When my son was born, and diagnosed with Down syndrome, my perceived identity changed again, in a similar, and even more restrictive way than when I first became a mother to his older sister. Most mothers of his mainstream peers could speak to me for only two minutes. Again, when I met other mothers of children with a diagnosis, I was again surprised to find how varied and interesting their backgrounds, personalities, interests and experience had been. I had assumed my 'mainstream identity' among other moms of children with disabilities.
As my son has grown up, I have learned that every other person with Down syndrome is a unique individual, too, and there is as much diversity among people with the same diagnosis as in the general population. Each person I have met has had a different personality, sets of interests and abilities, talents and quirks, and perspectives on the world.
I believe it is important for parents to use person first language because children with disabilities must overcome extra stereotypes - they have an additional stereotyped label that many people have learned to put before the label, 'child.' We bring our previous perspectives about children with disabilities into our own lives as mothers of a child with a diagnosis.
It is easy for a person's identity to be masked by the word 'child' because many people have stereotypical ideas about what children think and who they are as a group. When we remember our siblings, cousins and friends as children, our perspective is rich with diversity. But often, when we encounter a child of a certain age, we forget that he or she is unique and interesting as a person, assuming they all have certain interests and tastes that we probably do not have in common with them.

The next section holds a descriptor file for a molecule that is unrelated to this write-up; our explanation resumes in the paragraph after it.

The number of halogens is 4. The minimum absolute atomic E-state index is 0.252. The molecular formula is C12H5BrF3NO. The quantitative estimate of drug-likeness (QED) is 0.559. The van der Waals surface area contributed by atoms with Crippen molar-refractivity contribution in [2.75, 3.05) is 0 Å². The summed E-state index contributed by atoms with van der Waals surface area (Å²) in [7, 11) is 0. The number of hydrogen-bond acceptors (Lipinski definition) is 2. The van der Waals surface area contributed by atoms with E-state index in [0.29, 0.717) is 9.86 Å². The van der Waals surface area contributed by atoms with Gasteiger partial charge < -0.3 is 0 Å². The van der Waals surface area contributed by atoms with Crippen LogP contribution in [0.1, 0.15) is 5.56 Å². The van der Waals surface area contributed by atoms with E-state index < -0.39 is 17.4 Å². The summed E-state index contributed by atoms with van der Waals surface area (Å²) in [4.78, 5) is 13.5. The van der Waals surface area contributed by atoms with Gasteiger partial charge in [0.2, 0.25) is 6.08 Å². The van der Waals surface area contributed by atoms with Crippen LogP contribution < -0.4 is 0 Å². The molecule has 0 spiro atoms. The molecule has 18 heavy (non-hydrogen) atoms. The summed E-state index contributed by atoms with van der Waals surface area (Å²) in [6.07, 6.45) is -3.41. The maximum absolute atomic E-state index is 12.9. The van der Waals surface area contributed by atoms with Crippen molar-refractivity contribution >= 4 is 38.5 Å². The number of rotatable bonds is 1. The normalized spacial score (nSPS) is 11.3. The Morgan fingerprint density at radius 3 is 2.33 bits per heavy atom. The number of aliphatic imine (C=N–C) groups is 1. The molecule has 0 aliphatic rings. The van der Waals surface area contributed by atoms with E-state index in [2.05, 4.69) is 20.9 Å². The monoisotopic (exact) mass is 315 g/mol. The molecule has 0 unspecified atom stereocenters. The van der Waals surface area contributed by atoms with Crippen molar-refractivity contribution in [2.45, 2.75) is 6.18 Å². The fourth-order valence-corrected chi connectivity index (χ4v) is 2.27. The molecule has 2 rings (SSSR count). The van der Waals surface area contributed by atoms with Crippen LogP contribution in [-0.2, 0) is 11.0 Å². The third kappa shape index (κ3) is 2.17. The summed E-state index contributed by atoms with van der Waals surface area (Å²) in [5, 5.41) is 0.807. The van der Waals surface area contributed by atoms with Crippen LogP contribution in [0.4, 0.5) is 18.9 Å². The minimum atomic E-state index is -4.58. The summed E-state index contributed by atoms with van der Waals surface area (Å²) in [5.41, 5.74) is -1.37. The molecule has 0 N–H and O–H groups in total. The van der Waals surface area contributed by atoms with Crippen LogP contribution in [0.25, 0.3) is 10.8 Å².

I believe this happens to an even greater degree when we identify a young person as a 'disabled child.' In that case, even the general stereotype we carry of all children that age can go missing - and when the interests and impulses they hold in common with groups of 'mainstream' children are denied, we draw a complete blank.
It is not impossible for us to be surprised, delighted and dismayed by our own sons and daughters, whether they have a disability or not. Practicing 'people first' language helps remind us that each of them is an individual first, and the descriptive term that applies at any given moment is just a small part of who they are and can become.
Using 'person first' language is rare in the media. I often read impressive stories about accomplishments of a young person challenged by a disability with headlines that focus on the diagnosis rather than the accomplishment.
Recently I read an article about Sarah Ferguson's daughter, Princess Beatrice, being very open about having dyslexia, where the writer used the phrase 'is dyslexic' several times. I imagine growing up with the press not using 'Princess first' language has been challenge enough.
Browse at local bookstores, your public library, or online retailers for books about disability advocacy and awareness, like: No Pity - People with Disabilities Forging a New Civil Rights Movement; or Why I Burned My Book and Other Essays on Disability..
Doing Social Justice: Thoughts on Ableist Language and Why It Matters - Rachel Cohen-Rottenberg
We Can End the R-Word in Movies and TV
NDSC Public Awareness Language Guidelines
In Spite of My Disability
The Hierarchy of Insults - DisabilityIsNatural.com
I am not a 'person with a disability' - I am a disabled person - Lisa Egan
Dignity, Not Semantics
BBC - OUCH! Blog - The Whole 'Special' Thing
Katie Couric Video-editorial on Hate Language
Us and Them - by Mayer Shevin
Miss Conduct, Robin Abrahams
When Words Hurt
Disability is Not A Cute Little Joke
Person-first language doesn't put people first, it makes them invisible
The Problem with Person-First Language: What’s Wrong with This Picture?